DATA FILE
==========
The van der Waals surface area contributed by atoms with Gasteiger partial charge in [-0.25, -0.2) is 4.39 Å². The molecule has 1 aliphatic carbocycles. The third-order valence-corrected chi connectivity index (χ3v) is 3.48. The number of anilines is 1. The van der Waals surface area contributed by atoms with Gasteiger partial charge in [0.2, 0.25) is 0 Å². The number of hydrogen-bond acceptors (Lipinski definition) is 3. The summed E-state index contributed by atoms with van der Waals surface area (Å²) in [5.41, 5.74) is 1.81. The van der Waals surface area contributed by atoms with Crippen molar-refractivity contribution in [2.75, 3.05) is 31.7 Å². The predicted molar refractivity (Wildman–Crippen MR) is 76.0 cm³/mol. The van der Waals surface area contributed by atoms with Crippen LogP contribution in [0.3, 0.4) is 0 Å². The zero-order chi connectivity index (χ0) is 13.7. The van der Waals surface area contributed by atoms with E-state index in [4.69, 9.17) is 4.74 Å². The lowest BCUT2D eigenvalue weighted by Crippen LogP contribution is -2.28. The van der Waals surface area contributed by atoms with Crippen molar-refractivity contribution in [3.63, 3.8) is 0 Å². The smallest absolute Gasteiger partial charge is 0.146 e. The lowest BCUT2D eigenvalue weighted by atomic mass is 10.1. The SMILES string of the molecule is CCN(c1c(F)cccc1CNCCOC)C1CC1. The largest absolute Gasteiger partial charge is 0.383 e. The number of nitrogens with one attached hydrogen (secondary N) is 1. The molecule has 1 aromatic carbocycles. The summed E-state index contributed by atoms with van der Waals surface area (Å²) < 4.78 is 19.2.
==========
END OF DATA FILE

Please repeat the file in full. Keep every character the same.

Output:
The van der Waals surface area contributed by atoms with Gasteiger partial charge in [-0.25, -0.2) is 4.39 Å². The molecule has 1 aliphatic carbocycles. The third-order valence-corrected chi connectivity index (χ3v) is 3.48. The number of anilines is 1. The van der Waals surface area contributed by atoms with Gasteiger partial charge in [0.2, 0.25) is 0 Å². The number of hydrogen-bond acceptors (Lipinski definition) is 3. The summed E-state index contributed by atoms with van der Waals surface area (Å²) in [5.41, 5.74) is 1.81. The van der Waals surface area contributed by atoms with Crippen molar-refractivity contribution in [2.75, 3.05) is 31.7 Å². The predicted molar refractivity (Wildman–Crippen MR) is 76.0 cm³/mol. The van der Waals surface area contributed by atoms with Crippen LogP contribution in [0.3, 0.4) is 0 Å². The zero-order chi connectivity index (χ0) is 13.7. The van der Waals surface area contributed by atoms with E-state index in [4.69, 9.17) is 4.74 Å². The lowest BCUT2D eigenvalue weighted by Crippen LogP contribution is -2.28. The van der Waals surface area contributed by atoms with Crippen molar-refractivity contribution in [3.63, 3.8) is 0 Å². The smallest absolute Gasteiger partial charge is 0.146 e. The lowest BCUT2D eigenvalue weighted by atomic mass is 10.1. The SMILES string of the molecule is CCN(c1c(F)cccc1CNCCOC)C1CC1. The largest absolute Gasteiger partial charge is 0.383 e. The number of nitrogens with one attached hydrogen (secondary N) is 1. The molecule has 1 aromatic carbocycles. The summed E-state index contributed by atoms with van der Waals surface area (Å²) < 4.78 is 19.2.